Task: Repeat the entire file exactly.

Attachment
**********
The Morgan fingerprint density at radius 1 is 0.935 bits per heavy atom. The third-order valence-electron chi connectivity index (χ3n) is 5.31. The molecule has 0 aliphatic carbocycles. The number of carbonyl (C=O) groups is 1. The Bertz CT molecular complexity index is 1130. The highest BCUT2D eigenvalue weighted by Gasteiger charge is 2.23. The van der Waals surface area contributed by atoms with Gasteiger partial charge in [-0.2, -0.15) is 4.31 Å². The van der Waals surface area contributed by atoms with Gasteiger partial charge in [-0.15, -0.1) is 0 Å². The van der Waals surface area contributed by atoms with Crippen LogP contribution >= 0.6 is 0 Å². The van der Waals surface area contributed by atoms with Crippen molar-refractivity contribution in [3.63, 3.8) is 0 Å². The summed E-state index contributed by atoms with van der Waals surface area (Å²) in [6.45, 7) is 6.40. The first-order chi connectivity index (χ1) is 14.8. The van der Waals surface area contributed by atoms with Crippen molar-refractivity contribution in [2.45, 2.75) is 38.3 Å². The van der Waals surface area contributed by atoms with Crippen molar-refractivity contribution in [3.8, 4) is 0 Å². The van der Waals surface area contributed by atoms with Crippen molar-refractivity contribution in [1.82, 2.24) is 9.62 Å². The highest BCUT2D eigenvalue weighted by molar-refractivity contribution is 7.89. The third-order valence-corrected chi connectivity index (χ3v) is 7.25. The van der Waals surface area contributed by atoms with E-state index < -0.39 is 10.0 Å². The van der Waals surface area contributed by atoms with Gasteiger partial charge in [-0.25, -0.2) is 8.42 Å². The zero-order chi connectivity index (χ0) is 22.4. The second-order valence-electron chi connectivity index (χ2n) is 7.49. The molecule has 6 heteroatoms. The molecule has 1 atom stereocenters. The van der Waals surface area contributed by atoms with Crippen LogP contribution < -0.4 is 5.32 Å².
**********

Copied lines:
The Morgan fingerprint density at radius 1 is 0.935 bits per heavy atom. The third-order valence-electron chi connectivity index (χ3n) is 5.31. The molecule has 0 aliphatic carbocycles. The number of carbonyl (C=O) groups is 1. The Bertz CT molecular complexity index is 1130. The highest BCUT2D eigenvalue weighted by Gasteiger charge is 2.23. The van der Waals surface area contributed by atoms with Gasteiger partial charge in [-0.2, -0.15) is 4.31 Å². The van der Waals surface area contributed by atoms with Gasteiger partial charge in [-0.15, -0.1) is 0 Å². The van der Waals surface area contributed by atoms with Crippen LogP contribution >= 0.6 is 0 Å². The van der Waals surface area contributed by atoms with Crippen molar-refractivity contribution in [3.63, 3.8) is 0 Å². The summed E-state index contributed by atoms with van der Waals surface area (Å²) in [6.45, 7) is 6.40. The first-order chi connectivity index (χ1) is 14.8. The van der Waals surface area contributed by atoms with Crippen molar-refractivity contribution in [2.45, 2.75) is 38.3 Å². The van der Waals surface area contributed by atoms with Crippen molar-refractivity contribution in [3.8, 4) is 0 Å². The van der Waals surface area contributed by atoms with Crippen molar-refractivity contribution in [1.82, 2.24) is 9.62 Å². The highest BCUT2D eigenvalue weighted by molar-refractivity contribution is 7.89. The third-order valence-corrected chi connectivity index (χ3v) is 7.25. The van der Waals surface area contributed by atoms with E-state index < -0.39 is 10.0 Å². The van der Waals surface area contributed by atoms with Gasteiger partial charge in [-0.25, -0.2) is 8.42 Å². The zero-order chi connectivity index (χ0) is 22.4. The second-order valence-electron chi connectivity index (χ2n) is 7.49. The molecule has 6 heteroatoms. The molecule has 1 atom stereocenters. The van der Waals surface area contributed by atoms with Crippen LogP contribution < -0.4 is 5.32 Å².